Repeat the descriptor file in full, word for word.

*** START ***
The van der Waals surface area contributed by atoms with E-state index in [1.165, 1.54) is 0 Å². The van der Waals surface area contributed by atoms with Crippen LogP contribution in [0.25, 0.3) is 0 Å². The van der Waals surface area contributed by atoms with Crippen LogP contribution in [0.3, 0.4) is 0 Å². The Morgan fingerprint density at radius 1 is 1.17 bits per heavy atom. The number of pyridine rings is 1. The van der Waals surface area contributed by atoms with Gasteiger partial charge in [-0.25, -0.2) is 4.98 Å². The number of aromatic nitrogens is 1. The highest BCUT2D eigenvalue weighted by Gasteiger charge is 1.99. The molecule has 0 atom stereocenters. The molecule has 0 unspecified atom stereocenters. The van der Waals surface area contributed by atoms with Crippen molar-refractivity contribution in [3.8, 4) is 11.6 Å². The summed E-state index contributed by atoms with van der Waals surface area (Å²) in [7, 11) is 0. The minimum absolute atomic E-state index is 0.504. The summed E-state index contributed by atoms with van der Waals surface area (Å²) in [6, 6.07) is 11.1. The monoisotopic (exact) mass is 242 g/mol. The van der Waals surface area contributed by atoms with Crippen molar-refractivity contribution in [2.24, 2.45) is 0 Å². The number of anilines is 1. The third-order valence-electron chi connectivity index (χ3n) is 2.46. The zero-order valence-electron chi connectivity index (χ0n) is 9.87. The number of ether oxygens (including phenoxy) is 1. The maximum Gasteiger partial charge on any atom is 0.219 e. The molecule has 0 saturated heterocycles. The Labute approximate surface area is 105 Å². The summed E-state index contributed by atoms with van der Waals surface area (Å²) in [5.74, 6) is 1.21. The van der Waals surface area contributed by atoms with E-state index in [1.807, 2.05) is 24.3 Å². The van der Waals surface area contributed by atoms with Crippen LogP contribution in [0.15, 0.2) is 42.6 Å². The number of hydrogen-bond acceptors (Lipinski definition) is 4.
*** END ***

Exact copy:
The van der Waals surface area contributed by atoms with E-state index in [1.165, 1.54) is 0 Å². The van der Waals surface area contributed by atoms with Crippen LogP contribution in [0.25, 0.3) is 0 Å². The van der Waals surface area contributed by atoms with Crippen LogP contribution in [0.3, 0.4) is 0 Å². The Morgan fingerprint density at radius 1 is 1.17 bits per heavy atom. The number of pyridine rings is 1. The van der Waals surface area contributed by atoms with Gasteiger partial charge in [-0.25, -0.2) is 4.98 Å². The number of aromatic nitrogens is 1. The highest BCUT2D eigenvalue weighted by Gasteiger charge is 1.99. The molecule has 0 atom stereocenters. The molecule has 0 unspecified atom stereocenters. The van der Waals surface area contributed by atoms with Crippen molar-refractivity contribution in [3.8, 4) is 11.6 Å². The summed E-state index contributed by atoms with van der Waals surface area (Å²) in [7, 11) is 0. The minimum absolute atomic E-state index is 0.504. The summed E-state index contributed by atoms with van der Waals surface area (Å²) in [6, 6.07) is 11.1. The monoisotopic (exact) mass is 242 g/mol. The van der Waals surface area contributed by atoms with Crippen molar-refractivity contribution in [2.24, 2.45) is 0 Å². The number of anilines is 1. The third-order valence-electron chi connectivity index (χ3n) is 2.46. The zero-order valence-electron chi connectivity index (χ0n) is 9.87. The number of ether oxygens (including phenoxy) is 1. The maximum Gasteiger partial charge on any atom is 0.219 e. The molecule has 0 saturated heterocycles. The Labute approximate surface area is 105 Å². The summed E-state index contributed by atoms with van der Waals surface area (Å²) in [5.74, 6) is 1.21. The van der Waals surface area contributed by atoms with E-state index in [1.807, 2.05) is 24.3 Å². The van der Waals surface area contributed by atoms with Crippen LogP contribution in [0.15, 0.2) is 42.6 Å². The number of hydrogen-bond acceptors (Lipinski definition) is 4.